Don’t think that Roethlisberger’s five interceptions are solely his fault. Here are some other players that need to step up their gameplay if the Steelers offense is going to get on track.
David DeCastro and Maurkice Pouncey need to open up holes on their double teams so Le’Veon Bell can get north and south and into a hole. They’re both first round draft picks and pro bowl caliber talent. To see DeCastro falling when he pulls, and not winning at the point of attack just solidifies the drop off between last season and this season. No wonder Bell is averaging only 3.1 yards per carry. Jesse James needs to run block. The coaching staff is probably wishing that the Vance McDonald trade paid off.
Then there’s Haley, the offensive coordinator that is lost. The Steelers offense made three trips into the red zone and ended up with no touchdowns. An unacceptable stat given the amount of talent he has to work with. Head coach Mike Tomlin stays out of offensive play-calling because of his defensive background. But if there isn’t an overhaul in Haley’s scheme, then the Steelers need to consider hiring another offensive quality control coach. Someone needs to make sure the level execution on this offense improves.
A Bell, Not A Steamroller
Bell needs to step up too. He can’t control being limited to 15 carries but he also had 10 receptions. Both his 3.1 yards per rush and 4.6 yards per reception are underwhelming. He’s a receiving talent, he can run more than just check down routes. He should be flanked out as a receiver more, and run routes deeper into the secondary.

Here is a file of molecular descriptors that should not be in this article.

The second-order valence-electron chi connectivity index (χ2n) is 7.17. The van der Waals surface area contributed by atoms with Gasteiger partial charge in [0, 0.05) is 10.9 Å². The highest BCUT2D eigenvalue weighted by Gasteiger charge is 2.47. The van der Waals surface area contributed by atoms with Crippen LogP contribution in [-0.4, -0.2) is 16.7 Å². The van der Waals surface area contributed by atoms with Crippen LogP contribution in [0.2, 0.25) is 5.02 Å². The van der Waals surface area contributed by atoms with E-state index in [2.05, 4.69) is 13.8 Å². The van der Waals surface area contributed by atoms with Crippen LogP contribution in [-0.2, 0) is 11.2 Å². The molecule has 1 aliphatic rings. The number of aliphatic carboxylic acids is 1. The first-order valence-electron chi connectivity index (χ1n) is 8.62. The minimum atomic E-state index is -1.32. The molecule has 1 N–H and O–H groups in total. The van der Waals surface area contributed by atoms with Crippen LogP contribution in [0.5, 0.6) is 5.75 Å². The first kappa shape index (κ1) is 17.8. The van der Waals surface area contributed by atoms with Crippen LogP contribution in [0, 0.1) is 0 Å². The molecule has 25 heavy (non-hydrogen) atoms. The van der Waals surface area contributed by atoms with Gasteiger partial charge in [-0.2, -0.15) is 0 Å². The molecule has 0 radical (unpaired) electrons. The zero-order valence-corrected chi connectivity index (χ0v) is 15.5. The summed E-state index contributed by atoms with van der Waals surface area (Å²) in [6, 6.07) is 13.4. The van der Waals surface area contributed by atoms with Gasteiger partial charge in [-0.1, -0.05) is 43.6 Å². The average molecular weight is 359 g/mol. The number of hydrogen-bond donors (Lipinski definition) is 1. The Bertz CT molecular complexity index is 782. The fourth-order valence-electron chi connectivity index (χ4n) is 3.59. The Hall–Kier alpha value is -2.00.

But Bell’s big problem is his inability to break tackles. He is still dealing with his holdout hangover. All of his receptions were close to the line of scrimmage, and he wasn’t able to break a tackle in the secondary. Bell’s longest reception went for nine yards in week five. Give credit where credit is due, the Jaguars defense played well. But they’re far from the 1986 Chicago Bears.
The Flip side of the Coin is Still Ugly
The defense who, has been the unit that has carried the Steelers through week five couldn’t get on the field in the second half. Two pick sixes’ in four Roethlisberger passing attempts kept the Steelers offense on the field. They were ineffective for most of the game. The defense faced another below average quarterback in Blake Bortles and were tasked with shutting down Leonard Fournette, which they did for most of the game. That is, until the offense really needed the ball back. Then Bud Dupree and T.J. Watt struggled to set the edges, and let Fournette chew up clock in the fourth quarter.
Even with their lack luster fourth quarter performance, the Steelers defense was set to break their four-week long streak of backs averaging over six yards per carry. That is until Fournette ripped off a 90-yard touchdown run. That carry ended the game and pushed his average yards per carry up to 6.5.
Is the defense the best unit on the team right now? Yes. Are they inconsistent? Yes.
The Steelers go on the road to face the only undefeated team left in the NFL, the Kansas City Chiefs. These two teams are polar opposites at the moment, with the Steelers underachieving and the Chiefs stunning the league with their running game, defense and ability to make big plays in the passing game. This will be the second straight week the Steelers face a division leader. For the sake of tie breakers, and home field advantage in the playoffs, they better come prepared to play. Or the Chiefs, who scored 42 points against a talented Houston Texans defense, in Houston, will do something similar to the Steelers next week.